In The Gap of Time, Jeanette Winterson’s cover version of The Winter’s Tale, we move from London, a city reeling after the 2008 financial crisis, to a storm-ravaged American city called New Bohemia. Her story is one of childhood friendship, money, status, technology and the elliptical nature of time. Written with energy and wit, this is a story of the consuming power of jealousy on the one hand, and redemption and the enduring love of a lost child on the other.

Howard Jacobson

Shylock Is My Name
Hogarth, February 9, 2016
Hardcover and eBook, 288 pages

Man Booker Prize-winner Howard Jacobson brings his singular brilliance to this modern re-imagining of one of Shakespeare’s most unforgettable characters: Shylock

Winter, a cemetery, Shylock. In this provocative and profound interpretation of “The Merchant of Venice,” Shylock is juxtaposed against his present-day counterpart in the character of art dealer and conflicted father Simon Strulovitch. With characteristic irony, Jacobson presents Shylock as a man of incisive wit and passion, concerned still with questions of identity, parenthood, anti-Semitism and revenge. While Strulovich struggles to reconcile himself to his daughter Beatrice’s “betrayal” of her family and heritage – as she is carried away by the excitement of Manchester high society, and into the arms of a footballer notorious for giving a Nazi salute on the field – Shylock alternates grief for his beloved wife with rage against his own daughter’s rejection of her Jewish upbringing.

Culminating in a shocking twist on Shylock’s demand for the infamous pound of flesh, Jacobson’s insightful retelling examines contemporary, acutely relevant questions of Jewish identity while maintaining a poignant sympathy for its characters and a genuine spiritual kinship with its antecedent—a drama which Jacobson himself considers to be “the most troubling of Shakespeare’s plays for anyone, but, for an English novelist who happens to be Jewish, also the most challenging.”

Anne Tyler

Vinegar Girl
Hogarth, June 7, 2016
Hardcover and eBook, 240 pages

Pulitzer Prize winner and American master Anne Tyler brings us an inspired, witty and irresistible contemporary take on one of Shakespeare’s most beloved comedies

Kate Battista feels stuck. How did she end up running house and home for her eccentric scientist father and uppity, pretty younger sister Bunny? Plus, she’s always in trouble at work – her pre-school charges adore her, but their parents don’t always appreciate her unusual opinions and forthright manner.

Dr. Battista has other problems. After years out in the academic wilderness, he is on the verge of a breakthrough. His research could help millions. There’s only one problem: his brilliant young lab assistant, Pyotr, is about to be deported. And without Pyotr, all would be lost.

When Dr. Battista cooks up an outrageous plan that will enable Pyotr to stay in the country, he’s relying – as usual – on Kate to help him. Kate is furious: this time he’s really asking too much. But will she be able to resist the two men’s touchingly ludicrous campaign to bring her around?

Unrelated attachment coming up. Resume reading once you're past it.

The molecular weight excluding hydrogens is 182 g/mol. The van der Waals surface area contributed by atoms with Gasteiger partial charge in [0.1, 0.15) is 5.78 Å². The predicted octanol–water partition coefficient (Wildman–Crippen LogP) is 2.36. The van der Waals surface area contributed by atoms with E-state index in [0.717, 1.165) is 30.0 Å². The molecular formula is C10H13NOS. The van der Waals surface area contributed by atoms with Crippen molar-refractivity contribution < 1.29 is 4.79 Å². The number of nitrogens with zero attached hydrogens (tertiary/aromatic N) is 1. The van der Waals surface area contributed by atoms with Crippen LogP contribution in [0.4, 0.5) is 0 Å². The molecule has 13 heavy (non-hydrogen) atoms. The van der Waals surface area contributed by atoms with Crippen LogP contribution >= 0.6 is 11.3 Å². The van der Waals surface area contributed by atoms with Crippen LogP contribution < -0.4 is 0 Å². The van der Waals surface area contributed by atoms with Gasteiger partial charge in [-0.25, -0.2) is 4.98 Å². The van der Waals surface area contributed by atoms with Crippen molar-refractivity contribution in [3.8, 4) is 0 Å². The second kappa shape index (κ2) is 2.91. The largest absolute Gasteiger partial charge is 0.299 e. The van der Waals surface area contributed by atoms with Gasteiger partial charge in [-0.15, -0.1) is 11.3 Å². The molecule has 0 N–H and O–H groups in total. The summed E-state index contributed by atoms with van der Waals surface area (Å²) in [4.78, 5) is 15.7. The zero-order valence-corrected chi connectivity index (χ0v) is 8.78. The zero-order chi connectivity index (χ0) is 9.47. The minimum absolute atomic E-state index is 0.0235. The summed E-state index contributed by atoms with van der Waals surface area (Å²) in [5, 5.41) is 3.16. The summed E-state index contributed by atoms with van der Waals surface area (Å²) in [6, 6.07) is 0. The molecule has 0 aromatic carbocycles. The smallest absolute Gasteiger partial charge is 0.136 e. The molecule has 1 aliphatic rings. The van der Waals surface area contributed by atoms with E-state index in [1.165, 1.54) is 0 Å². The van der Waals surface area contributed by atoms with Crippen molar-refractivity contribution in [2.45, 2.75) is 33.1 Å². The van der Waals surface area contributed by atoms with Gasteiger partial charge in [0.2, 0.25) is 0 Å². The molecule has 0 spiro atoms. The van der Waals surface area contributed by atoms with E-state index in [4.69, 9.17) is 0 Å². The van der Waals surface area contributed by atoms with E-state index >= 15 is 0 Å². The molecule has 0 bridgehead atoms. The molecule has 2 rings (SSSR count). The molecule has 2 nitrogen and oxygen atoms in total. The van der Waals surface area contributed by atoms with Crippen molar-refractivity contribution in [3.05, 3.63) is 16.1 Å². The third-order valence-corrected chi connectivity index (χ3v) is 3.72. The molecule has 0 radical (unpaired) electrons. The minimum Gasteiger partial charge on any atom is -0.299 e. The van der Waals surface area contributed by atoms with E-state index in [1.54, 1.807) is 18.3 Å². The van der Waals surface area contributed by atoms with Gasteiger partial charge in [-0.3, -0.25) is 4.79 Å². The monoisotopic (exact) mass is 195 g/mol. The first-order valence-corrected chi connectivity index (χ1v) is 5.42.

Margaret Atwood - The Tempest

Jo Nesbo - Macbeth

Tracy Chevalier - Othello

Edward St. Aubyn - King Lear

Gillian Flynn - Hamlet

Interview with author E.E. Richardson - November 14, 2013

Please welcome E.E.Richardson to The Qwillery. Under the Skin (Ritual Crime Unit) was published in the US on October 29, 2013.

Interview with author E.E. Richardson - November 14, 2013

TQ:  Welcome to The Qwillery. When and why did you start writing?

E.E.:  I started writing when I was pretty young - I was a huge reader as a child, and I always used to write down my own stories. When I was about ten or eleven I had a school assignment to write a short story, minimum one page, that I turned into a twenty-five page epic, which prompted the teacher to suggest I try writing a book. Ever since then I've been working on writing novels.

TQ:  What is the most challenging thing for you about writing?

E.E.:  Titles! I always find them very hard to come up with. In general I find that the more pithily I have to condense the essence of a story down, the harder I find it to do; the title is harder than the pitch is harder than the outline is harder than writing the book. I guess that I'm a novelist at heart.

TQ:  Tell us something about Under the Skin (Ritual Crime Unit) that is not in the book description.

E.E.:  I don't want to give too much away, but I will say that the Ritual Crime Unit series takes place in a world that's not quite our own, one where magic is publicly known but still rarely practised and not well understood. Pierce and her RCU officers are writing the book as they go, working off a patchwork of information they've pieced together from past cases, and there's always a tension between their duty to enforce the law and the fact that the law's barely caught up with the kind of things that they encounter.

TQ:  What inspired you to write Under the Skin, your first novel for adults?

E.E.:  Abaddon Books publish all my favourite genres, so when I saw they had a call for open submissions it sounded right up my street. I wanted to write a police-based urban fantasy because most of the stories I've read about supernatural crime have private eyes or special agents doing the investigating, and I wondered what it would be like from the point of view of a more traditional police unit with stricter rules to follow. I'm quite fond of the archetype of the rumpled, middle-aged, married-to-the-job detective who lives from one cup of coffee to the next to get the job done, but you rarely see a woman in that role, so with that thought the character of DCI Claire Pierce was born.

TQ:  What sort of research did you do for Under the Skin?

E.E.:  This was quite a research-heavy book for me; my previous novels have been young adult books with teenage protagonists, whereas this time I'm writing about police officers, and while the world of the RCU has been influenced by the existence of magic, I still wanted to write something that's recognisably rooted in the UK police force as we know it. I ended up doing a lot of research into police equipment and procedures and figuring out how that might all be adapted to a team that deals with supernatural threats. I also did some interesting background reading on the practicalities of making real-life silver bullets.